I know that I’m depressed, sensitive, and selfish. I’m just determined to do this thing, which is paint in solitude, and I will burn bridges to do it, including relationships.
With the release this spring of Lady Vengeance, a kidnapping tale rendered in grim, minimalist tones and featuring seat-squirming violence, Korean director Park Chanwook ties up his methodically and ambitiously conceived revenge trilogy (with Sympathy for Mr. Vengeance, 2001, and Oldboy, 2003). Straddling “write what you know” and “write outside your experience,” Park has in this last installment infused his revenge theme with an intense religiosity (he was raised a strict Catholic) and explores the palimpsest of salvation-seeking sin through a complex female protagonist (his first).
Lee Geum-ja (played stunningly by Lee Young-ae) is victim, naïf, ice queen, conniver. Gentle as a lamb, cunning as a serpent, she is equally convincing in moments of anguished contrition and stoic sadism. Wrongfully imprisoned for murdering a young boy—a crime actually committed by her former teacher Baek (Oldboy‘s Choi Min-sik), a practiced pedophile who took her in as a pregnant teen—Geum-ja spends her 13 years in prison plotting revenge. Her post-prison conspiracy unfolds in several phases: a hysterical plea for forgiveness from the murdered boy’s parents (she was an accomplice in the abduction); her search for and retrieval of the daughter she abandoned; and finally the revenge scheme proper, including creative contributions by former prisonmates. In the film’s last section, Park proffers another thematic layer, that of community: Geum-ja assembles the families of all Baek’s child-victims, a kind of council of retribution. Sharp objects are wielded, plastic raincoats donned, and it’s hard to believe Park has brought us to this wild, disturbing conclusion and managed to engage, and even implicate, us in such madness.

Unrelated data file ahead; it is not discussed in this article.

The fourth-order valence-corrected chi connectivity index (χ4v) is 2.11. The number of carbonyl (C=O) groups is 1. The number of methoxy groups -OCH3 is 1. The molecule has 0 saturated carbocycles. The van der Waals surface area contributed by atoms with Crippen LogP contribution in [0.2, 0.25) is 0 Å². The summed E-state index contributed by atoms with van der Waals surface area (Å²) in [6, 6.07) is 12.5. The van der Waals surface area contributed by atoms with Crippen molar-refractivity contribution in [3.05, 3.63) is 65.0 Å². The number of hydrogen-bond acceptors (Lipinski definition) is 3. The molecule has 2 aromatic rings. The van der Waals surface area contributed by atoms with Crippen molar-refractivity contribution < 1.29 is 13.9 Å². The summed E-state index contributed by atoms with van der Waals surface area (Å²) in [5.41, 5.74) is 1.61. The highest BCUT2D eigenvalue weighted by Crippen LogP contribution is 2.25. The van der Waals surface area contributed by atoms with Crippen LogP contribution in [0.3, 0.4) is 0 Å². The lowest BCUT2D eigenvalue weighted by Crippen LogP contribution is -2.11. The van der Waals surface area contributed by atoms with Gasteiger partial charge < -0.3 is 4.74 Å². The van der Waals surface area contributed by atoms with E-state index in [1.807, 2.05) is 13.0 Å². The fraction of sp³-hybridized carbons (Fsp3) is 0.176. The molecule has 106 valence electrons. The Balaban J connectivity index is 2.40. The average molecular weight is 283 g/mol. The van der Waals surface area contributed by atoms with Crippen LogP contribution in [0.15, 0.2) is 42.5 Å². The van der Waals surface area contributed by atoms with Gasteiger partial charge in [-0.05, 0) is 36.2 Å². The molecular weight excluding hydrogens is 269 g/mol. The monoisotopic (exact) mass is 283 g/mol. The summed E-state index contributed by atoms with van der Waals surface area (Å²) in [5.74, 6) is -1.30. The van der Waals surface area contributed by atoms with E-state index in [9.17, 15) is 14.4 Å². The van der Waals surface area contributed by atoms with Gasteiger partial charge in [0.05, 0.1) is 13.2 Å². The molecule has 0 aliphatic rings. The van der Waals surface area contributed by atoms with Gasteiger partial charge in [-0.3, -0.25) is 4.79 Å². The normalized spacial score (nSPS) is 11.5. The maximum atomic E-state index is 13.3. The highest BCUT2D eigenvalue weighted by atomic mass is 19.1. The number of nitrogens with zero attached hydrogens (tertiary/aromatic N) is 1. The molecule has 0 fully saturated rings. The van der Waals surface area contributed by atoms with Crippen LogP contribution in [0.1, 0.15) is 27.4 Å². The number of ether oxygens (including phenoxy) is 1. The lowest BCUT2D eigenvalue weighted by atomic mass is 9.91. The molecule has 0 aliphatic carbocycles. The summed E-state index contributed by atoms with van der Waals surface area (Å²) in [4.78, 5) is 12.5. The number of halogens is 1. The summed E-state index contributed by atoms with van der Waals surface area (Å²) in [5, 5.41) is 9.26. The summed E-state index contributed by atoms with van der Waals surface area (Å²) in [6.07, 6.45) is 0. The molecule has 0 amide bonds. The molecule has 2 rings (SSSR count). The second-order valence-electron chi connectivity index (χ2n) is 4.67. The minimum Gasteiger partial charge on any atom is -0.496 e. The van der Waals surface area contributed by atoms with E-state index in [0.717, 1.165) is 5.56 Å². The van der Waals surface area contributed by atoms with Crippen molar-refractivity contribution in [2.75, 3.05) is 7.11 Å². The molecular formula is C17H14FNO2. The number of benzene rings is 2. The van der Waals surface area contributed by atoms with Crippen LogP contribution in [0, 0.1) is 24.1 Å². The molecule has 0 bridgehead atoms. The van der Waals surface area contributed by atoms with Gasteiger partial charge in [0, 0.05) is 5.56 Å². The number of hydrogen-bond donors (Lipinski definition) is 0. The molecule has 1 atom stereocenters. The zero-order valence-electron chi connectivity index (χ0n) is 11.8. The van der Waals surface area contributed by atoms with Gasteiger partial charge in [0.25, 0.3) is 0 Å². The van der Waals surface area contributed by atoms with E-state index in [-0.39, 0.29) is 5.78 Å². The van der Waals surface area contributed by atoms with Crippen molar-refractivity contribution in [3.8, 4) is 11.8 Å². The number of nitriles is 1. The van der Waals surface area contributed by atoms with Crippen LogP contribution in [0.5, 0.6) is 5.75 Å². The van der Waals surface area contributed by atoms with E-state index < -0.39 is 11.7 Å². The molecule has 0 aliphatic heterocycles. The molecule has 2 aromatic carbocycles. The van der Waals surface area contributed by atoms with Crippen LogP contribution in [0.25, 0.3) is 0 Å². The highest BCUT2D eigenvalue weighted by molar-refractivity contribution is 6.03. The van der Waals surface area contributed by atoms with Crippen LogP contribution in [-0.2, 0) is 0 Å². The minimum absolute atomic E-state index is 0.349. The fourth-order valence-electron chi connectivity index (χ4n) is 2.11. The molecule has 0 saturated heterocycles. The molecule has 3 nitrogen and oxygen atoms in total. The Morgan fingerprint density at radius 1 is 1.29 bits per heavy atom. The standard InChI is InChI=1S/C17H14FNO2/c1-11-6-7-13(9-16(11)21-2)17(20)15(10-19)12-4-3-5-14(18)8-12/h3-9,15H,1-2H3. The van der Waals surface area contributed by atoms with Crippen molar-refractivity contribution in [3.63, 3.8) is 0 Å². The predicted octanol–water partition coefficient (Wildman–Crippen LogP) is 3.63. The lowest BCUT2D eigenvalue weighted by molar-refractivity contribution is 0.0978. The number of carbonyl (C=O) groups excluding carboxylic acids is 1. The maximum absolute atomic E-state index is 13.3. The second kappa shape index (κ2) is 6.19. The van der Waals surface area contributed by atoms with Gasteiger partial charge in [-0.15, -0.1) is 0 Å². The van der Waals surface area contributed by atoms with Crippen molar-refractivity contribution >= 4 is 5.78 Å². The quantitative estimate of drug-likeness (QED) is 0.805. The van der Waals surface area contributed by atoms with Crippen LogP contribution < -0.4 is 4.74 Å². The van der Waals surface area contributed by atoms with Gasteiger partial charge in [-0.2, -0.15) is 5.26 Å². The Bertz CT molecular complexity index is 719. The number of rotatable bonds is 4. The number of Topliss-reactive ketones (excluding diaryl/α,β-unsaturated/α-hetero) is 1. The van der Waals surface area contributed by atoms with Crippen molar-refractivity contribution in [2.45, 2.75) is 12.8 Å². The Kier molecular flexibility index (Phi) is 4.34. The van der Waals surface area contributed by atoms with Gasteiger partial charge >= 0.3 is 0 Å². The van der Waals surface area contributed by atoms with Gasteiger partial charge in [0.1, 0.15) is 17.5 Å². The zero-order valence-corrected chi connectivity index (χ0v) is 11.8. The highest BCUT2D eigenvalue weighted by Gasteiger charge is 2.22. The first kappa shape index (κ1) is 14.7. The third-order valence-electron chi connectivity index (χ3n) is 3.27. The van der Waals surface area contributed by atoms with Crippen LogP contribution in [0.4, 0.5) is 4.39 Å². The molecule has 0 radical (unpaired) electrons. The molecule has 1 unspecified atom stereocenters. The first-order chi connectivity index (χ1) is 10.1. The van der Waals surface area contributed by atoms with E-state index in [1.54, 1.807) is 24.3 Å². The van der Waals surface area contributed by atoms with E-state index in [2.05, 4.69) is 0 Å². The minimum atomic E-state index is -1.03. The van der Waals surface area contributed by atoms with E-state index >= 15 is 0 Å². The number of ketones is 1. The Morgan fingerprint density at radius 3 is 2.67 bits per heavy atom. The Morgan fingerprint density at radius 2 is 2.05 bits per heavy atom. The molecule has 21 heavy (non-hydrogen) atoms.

On top of the elaborate plot settings and sequences, Park constructs a distinctly baroque emotional tone, layering black humor and nasty-tinged grotesque with an extravagant and often breathtaking visual sensibility that brings to mind master image-makers from Hitchcock to Krzysztof Kieslowski. In the end, Geum-ja’s spiritual state remains ambiguous—how else could it be?—but Park’s trilogy, perhaps more aptly considered a trinity, concludes with a gorgeous overlay of beauty and desolation.